The camera has gone through quite an evolution over the past generation. Twenty years ago, Polaroids were still state-of-the-art. That evolved to the 35mm standard, throwaway cameras and digital pictures. The next level is cameras that can talk to your company's computer without being physically connected.
These new wireless digital cameras have a number of business applications in the fast-paced world of entrepreneurs. Send photos from a product demonstration on the road so that your Web page can be updated in near real-time. E-mail pictures from a company award ceremony in London to rally the troops in Mountain View, Ca. Shoot and print out photos for a presentation and have them ready in the time it used to take to import digital photos over a cable to a PC.
How does this work?
In the same way your laptop is able to wirelessly connect to the Internet, camera designers are incorporating Wi-Fi wireless modems right into their latest digital photographic devices. This technology enables them to seamlessly communicate with other devices, such as computers and printers.
For example, the Kodak EasyShare-One (4 GB for $199.95, 6 GB for $299.95 at www.kodak.com) uses its Wi-Fi to transfer pictures and video to your computer. Using the extensive interactive display, you can also e-mail pictures directly from the camera while you're still on the road without having to find a local computer. It is also compatible with Kodak printers for easy prints.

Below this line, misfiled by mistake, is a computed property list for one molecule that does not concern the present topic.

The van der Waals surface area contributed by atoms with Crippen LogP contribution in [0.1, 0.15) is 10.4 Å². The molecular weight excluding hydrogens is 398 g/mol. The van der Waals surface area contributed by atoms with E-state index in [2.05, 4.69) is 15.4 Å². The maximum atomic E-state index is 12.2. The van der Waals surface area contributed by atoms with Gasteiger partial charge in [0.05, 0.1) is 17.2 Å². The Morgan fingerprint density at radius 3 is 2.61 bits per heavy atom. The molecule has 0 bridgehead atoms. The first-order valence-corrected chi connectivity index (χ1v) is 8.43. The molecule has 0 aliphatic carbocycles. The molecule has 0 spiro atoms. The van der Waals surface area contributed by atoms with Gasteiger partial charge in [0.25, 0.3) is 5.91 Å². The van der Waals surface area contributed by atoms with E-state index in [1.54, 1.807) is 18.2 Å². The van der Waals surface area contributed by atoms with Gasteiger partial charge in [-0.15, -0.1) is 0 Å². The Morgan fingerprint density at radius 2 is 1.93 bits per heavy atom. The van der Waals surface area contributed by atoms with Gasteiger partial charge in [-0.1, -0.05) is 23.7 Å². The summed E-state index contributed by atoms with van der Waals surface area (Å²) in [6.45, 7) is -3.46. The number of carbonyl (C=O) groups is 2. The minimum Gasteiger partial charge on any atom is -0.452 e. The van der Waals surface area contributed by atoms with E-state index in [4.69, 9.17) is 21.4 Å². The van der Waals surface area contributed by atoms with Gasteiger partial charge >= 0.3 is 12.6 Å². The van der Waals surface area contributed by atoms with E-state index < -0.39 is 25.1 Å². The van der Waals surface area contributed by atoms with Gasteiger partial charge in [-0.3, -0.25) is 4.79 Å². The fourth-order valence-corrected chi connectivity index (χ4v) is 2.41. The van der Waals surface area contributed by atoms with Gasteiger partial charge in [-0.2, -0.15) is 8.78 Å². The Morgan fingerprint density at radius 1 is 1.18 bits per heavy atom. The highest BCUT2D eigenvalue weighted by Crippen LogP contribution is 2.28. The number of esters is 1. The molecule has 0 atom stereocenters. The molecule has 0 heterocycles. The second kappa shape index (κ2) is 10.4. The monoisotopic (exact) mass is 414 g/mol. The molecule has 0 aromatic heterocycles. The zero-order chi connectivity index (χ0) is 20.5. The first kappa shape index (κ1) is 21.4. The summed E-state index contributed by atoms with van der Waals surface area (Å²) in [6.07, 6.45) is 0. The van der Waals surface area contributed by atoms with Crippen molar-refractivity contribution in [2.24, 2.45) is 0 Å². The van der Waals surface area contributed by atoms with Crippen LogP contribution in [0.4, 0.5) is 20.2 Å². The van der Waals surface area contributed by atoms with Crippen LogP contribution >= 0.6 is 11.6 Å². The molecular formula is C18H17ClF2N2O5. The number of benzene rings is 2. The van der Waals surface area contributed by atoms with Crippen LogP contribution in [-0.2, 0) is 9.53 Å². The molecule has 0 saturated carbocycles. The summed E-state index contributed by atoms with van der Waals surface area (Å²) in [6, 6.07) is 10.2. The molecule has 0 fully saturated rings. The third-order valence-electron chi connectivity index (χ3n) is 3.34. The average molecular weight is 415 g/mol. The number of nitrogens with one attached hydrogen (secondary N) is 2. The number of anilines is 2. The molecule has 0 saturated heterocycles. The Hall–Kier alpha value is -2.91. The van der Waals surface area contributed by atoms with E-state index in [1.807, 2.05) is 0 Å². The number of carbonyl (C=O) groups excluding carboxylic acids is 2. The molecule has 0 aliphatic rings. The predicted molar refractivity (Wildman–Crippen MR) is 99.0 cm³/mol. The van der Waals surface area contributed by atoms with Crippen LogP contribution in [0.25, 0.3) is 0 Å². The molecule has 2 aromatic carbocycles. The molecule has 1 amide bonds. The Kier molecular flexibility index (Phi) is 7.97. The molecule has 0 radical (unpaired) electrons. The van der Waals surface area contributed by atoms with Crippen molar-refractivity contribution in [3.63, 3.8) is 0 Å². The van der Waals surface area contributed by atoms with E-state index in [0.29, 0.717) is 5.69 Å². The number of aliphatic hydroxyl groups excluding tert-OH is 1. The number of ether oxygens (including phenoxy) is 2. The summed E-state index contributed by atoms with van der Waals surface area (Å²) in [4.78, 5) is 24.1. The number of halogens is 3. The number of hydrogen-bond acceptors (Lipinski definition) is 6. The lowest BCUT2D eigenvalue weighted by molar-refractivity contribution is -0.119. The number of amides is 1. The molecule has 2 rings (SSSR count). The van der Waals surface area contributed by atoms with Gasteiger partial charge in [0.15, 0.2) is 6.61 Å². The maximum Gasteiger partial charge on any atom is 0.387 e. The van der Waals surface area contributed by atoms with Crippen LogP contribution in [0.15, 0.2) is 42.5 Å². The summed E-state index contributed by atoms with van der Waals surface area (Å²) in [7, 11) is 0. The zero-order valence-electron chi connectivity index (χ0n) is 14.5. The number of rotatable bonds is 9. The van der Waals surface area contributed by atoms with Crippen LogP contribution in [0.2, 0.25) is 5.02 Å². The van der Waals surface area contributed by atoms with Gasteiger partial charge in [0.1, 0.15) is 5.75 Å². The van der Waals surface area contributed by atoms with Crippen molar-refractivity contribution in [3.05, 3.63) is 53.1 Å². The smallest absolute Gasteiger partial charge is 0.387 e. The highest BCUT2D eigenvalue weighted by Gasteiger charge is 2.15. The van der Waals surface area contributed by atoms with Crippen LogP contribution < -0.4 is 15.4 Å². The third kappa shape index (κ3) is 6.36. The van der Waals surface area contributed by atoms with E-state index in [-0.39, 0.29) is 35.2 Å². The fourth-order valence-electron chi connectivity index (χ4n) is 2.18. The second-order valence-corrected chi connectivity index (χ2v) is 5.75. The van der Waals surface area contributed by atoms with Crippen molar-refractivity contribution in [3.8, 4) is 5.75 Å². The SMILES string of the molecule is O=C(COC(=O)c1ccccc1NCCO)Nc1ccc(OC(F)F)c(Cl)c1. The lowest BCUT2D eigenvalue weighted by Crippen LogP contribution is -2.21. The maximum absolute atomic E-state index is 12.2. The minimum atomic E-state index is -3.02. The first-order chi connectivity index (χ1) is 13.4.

Similarly, the Nikon Coolpix P1 and lower-end P2 ($549.95 and $399.95 at www.nikonusa.com) will talk with your computer and printer. The Coolpix models also have a Wireless Live Transfer, which will move pictures instantly to the computer as they are captured.
The Kodak and the Coolpix cameras use IEEE 802.11b and 802.11g, the standard Wi-Fi technologies. Nearly any computer with a wireless modem should work fine with these devices.
Will they get cheaper?
Prices may drop but probably not by much. The Kodak EasyShare-One seems to already target the low-end camera market, and getting a nice standard digital camera will run more than the cheapest EasyShare-One. Nikon's prime market is professional photographers -- the $399.95 Coolpix P2 is low by their standards.
More important, there aren't any other notable companies making Wi-Fi cameras. No competition means that they can set the price as they see fit.
There are not as many downsides to upgrading to this new technology. To ensure compatibility, buy the same brand throughout. The Kodak camera may not want to talk to the Canon printer, for example. Getting new equipment could get expensive.
Second, every company has its own way of doing things. When you send a photo to a friend, the e-mail he or she gets is actually a link to the respective manufacturers' online photo gallery. Most companies, including non-camera maker AOL, have their own online setup that must be used.
The camera's open interface also can leave your computer more vulnerable to attacks. A recent report found that the Nikon Coolpix P1 Wi-Fi opened up a pathway wide enough for hackers to breach the corresponding computer. That may be reason enough to wait on getting one until the next camera upgrade solves that problem, although the technology is exciting enough that security features will likely soon be addressed by manufacturers.